Giant installation inspired by Nash's Georgian crescent

Crescent

Crescent by Shubha Taparia is on show at the Atlas Business Centre in Brent from September 21. - Credit: Todd White

West Hampstead artist Shubha Taparia has created a huge installation inspired by the recent restoration of Nash's Park Crescent near Regent's Park.

The Central Saint Martins graduate has a fascination with "the everyday" and the urban environment in her practice, which spans photography, performance video, painting, and installation.

Her latest work Crescent goes on show this month at the Atlas Business Centre near Staples Corner and includes photography, film, and a monumental 18x6 metre sculptural installation in which she recreates the vivid scene that she witnessed of the Terrace restoration with scaffolding and wrapping materials theatrically lit up at night.

Behind similar wrapping, visitors can see backlit industrial clutter - ladders, gates, shipping pallets, tubes, grids, netting and boards.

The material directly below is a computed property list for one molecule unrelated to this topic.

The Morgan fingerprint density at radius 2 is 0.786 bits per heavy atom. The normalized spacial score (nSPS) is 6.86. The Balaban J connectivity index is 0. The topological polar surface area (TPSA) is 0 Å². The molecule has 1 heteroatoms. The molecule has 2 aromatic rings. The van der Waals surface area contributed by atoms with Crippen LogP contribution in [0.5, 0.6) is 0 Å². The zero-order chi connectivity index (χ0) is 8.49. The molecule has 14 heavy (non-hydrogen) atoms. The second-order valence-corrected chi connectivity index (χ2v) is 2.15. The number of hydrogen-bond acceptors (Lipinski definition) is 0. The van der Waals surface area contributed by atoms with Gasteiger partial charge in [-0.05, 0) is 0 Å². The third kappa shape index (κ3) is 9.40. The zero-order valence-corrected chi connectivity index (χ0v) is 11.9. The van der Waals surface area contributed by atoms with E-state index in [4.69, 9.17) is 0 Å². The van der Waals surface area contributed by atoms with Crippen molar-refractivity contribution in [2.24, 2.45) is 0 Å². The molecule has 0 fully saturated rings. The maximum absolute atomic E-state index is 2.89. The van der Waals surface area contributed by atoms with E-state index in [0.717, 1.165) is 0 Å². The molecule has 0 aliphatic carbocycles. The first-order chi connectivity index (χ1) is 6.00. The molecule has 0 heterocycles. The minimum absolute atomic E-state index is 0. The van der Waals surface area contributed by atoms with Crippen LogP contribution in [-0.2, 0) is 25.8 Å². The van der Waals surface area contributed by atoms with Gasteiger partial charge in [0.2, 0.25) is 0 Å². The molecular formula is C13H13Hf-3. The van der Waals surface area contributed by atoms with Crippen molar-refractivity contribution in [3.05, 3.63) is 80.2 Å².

Crescent

Shubha Taparia Crescent - Credit: Todd White

Taparia brings representations of history, power and globalisation to the forefront in works which explore loss, impermanence and the consequences of human action in relation to the willingness to discard shared heritage for an uncertain future.  

Shubha Taparia

Shubha Taparia. Smithfield Street, 2020. Triptych. 122 x 390 cm. Archival C-type print is part of her exhibition at Photo London - Credit: Courtesy Prahlad Bubbar gallery, London.


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She says: "I feel that I’ve always been a very positive person and my work has been about change, about transience. How things have very different meaning with the passage of time, and how we survive." 

Crescent runs from September 21 until February 20 at Unit 7, Atlas Business Centre, Oxgate Lane, NW2. Some of Tapria's photographic works feature at Photo London until September 12 courtesy of Prahlad Bubba Gallery.

 Shubha Taparia. Silhouette of an Unknown Landscape, 2018. C-type print.

Shubha Taparia. Silhouette of an Unknown Landscape, 2018. C-type print. - Credit: Courtesy of the Artist


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